Staff Photo by Robin Rudd/ A state of Tennessee informational sign cautions against driving and texting along I-24 near Jasper, Tennessee, on Tuesday, November 26, 2019.

Travelers on Tennessee interstates might have noticed more silly and humorous messages on the digital signs above the roadway this holiday season.

One that went viral in 2018 and regained popularity again in December took a page out of National Lampoon's book when the signs read, "Cousin Eddy said Twitter's full. Put down the phone."

The signs, formally known as Dynamic Message Signs, are part of the Tennessee Department of Transportation's SmartWay Intelligent Transportation System and are a way to remind people about safety in a lighthearted way.

Jennifer Flynn, department spokeswoman, said it's important for TDOT to display signs that will make people pay attention while also reminding them to be safe.

"We don't want to continuously run the same messages and have people not pay attention," she said.

By changing the signs regularly, Flynn said, they think people will pay attention to the signs because they don't know what to expect when they look up.

During morning and evening rush hours, detailed messages are displayed on the signs that provide travel times and other specific information for a specific location.

From 9 a.m. to 3 p.m., what TDOT considers "non-peak hours," the department displays general safety messages throughout the state that tend to be creative and often funny.

Flynn said the department uses the same safety message on all the signs throughout Tennessee unless there is something happening in an area where more specific information needs to be relayed, such as a crash, workers ahead, foggy conditions, etc.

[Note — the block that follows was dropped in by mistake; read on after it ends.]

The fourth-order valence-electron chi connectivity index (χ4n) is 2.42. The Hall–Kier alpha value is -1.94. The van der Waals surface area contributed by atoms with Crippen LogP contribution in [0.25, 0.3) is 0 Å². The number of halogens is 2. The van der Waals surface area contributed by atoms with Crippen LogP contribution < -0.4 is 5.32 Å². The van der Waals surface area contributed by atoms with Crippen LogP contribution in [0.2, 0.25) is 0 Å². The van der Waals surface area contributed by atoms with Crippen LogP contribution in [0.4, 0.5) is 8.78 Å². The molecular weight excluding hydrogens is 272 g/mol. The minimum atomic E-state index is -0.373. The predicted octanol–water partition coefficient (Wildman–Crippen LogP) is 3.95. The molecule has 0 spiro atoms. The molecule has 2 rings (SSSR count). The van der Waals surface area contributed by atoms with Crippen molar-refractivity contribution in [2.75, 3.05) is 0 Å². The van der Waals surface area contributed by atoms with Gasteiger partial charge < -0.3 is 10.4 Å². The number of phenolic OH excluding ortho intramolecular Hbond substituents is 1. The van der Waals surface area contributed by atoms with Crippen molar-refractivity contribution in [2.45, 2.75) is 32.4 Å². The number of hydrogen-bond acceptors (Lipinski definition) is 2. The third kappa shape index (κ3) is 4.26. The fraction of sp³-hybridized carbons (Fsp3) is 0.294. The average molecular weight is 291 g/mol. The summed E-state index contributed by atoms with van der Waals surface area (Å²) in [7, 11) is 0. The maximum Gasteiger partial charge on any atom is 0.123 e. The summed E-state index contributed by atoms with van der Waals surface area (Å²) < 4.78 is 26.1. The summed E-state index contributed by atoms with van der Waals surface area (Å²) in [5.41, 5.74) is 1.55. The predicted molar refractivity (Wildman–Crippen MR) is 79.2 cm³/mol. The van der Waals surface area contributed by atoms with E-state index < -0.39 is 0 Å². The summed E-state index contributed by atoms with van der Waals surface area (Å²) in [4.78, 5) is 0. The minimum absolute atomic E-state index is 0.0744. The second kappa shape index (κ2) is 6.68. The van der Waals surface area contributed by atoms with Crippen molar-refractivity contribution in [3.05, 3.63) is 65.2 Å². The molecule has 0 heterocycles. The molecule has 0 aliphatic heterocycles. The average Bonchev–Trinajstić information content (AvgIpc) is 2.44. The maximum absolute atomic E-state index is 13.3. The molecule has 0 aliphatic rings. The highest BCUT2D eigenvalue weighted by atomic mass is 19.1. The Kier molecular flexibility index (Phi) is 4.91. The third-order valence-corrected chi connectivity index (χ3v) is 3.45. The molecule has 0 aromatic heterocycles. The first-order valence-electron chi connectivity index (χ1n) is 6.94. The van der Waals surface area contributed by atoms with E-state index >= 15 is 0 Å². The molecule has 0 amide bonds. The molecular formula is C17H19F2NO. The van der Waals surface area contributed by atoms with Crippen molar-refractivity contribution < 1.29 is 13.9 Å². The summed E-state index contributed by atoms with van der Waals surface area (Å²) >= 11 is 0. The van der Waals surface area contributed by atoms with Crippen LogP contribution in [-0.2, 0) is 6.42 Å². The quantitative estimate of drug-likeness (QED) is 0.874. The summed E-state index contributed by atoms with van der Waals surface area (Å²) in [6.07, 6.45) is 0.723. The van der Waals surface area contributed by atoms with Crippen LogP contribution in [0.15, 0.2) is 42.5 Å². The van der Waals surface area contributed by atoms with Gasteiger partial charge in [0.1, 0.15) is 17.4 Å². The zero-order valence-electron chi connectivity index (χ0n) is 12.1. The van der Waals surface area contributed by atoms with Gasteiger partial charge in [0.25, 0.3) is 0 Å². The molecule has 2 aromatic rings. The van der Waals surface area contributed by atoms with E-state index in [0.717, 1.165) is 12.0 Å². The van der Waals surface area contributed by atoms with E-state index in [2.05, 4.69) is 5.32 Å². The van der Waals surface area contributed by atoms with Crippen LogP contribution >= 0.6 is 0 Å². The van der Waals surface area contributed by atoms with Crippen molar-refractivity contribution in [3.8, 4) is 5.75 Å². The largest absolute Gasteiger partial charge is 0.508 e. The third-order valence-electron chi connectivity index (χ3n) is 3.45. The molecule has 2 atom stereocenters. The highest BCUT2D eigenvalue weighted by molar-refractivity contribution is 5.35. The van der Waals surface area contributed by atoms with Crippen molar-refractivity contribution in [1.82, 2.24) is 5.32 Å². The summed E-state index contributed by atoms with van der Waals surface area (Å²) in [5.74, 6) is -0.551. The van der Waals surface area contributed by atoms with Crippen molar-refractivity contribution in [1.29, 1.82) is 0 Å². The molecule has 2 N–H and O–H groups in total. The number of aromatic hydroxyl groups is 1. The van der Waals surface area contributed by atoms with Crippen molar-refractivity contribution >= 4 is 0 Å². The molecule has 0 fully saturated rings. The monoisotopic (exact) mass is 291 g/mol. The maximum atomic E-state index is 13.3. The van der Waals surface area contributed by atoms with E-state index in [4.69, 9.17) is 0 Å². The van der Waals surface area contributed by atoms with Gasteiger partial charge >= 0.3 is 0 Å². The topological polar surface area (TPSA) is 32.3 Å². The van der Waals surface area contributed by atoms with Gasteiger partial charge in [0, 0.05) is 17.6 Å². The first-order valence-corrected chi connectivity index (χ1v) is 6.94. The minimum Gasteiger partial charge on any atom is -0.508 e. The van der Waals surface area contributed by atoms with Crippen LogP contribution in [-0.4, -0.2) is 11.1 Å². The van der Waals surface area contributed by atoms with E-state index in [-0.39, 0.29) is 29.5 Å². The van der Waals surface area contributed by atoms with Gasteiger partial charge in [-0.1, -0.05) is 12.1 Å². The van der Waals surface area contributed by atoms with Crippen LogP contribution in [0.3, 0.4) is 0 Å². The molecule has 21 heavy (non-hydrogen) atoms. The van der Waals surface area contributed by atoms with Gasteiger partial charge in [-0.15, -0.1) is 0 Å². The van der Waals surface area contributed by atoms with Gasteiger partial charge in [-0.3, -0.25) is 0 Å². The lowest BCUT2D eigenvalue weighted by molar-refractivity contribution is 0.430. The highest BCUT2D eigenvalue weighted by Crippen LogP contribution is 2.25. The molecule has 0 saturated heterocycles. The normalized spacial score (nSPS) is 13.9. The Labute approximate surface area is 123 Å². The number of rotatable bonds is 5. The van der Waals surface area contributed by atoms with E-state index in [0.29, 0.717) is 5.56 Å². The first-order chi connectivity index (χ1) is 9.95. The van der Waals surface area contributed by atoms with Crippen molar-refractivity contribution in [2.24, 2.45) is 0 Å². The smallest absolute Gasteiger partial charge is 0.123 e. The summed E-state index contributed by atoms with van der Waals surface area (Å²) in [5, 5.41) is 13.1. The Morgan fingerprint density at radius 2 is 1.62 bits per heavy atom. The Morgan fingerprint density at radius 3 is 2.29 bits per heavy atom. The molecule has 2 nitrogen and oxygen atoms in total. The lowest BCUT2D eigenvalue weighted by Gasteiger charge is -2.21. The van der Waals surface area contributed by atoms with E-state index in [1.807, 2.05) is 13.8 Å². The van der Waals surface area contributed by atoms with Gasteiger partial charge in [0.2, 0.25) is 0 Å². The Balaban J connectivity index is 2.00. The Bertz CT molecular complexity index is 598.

When it comes to creating the messages, the chain of command starts with the employees at TDOT's headquarters.

That team provides information on what safety campaign or slogan should run to the four Traffic Management Centers in Knoxville, Chattanooga, Nashville and Memphis.

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Traffic flows under a TDOT sign Monday, March 13, 2017 on I-24 near the Browns Ferry Road exit. / Staff Photo by Angela Lewis Foster

The centers serve as focal points for traffic management operations and communications in each region.

"The purpose behind these messages is to make drivers think about safety," Flynn said. "If we can convey a safety message in a way that also makes them laugh, it's even better."

Rusty Bridges lives in Ooltewah but works in the Lookout Mountain area. Bridges said he depends on the digital signs nearly every day for his commute to and from work.

"On Friday I was driving home and on I-24, the sign let me know that it would take from 12 to 17 minutes to get to the split," Bridges said. "When I saw that, I got off and took a different route."

TDOT also will update the state's fatality numbers on signs to make people aware of how dangerous interstates could be. Bridges said he always takes notice of those numbers.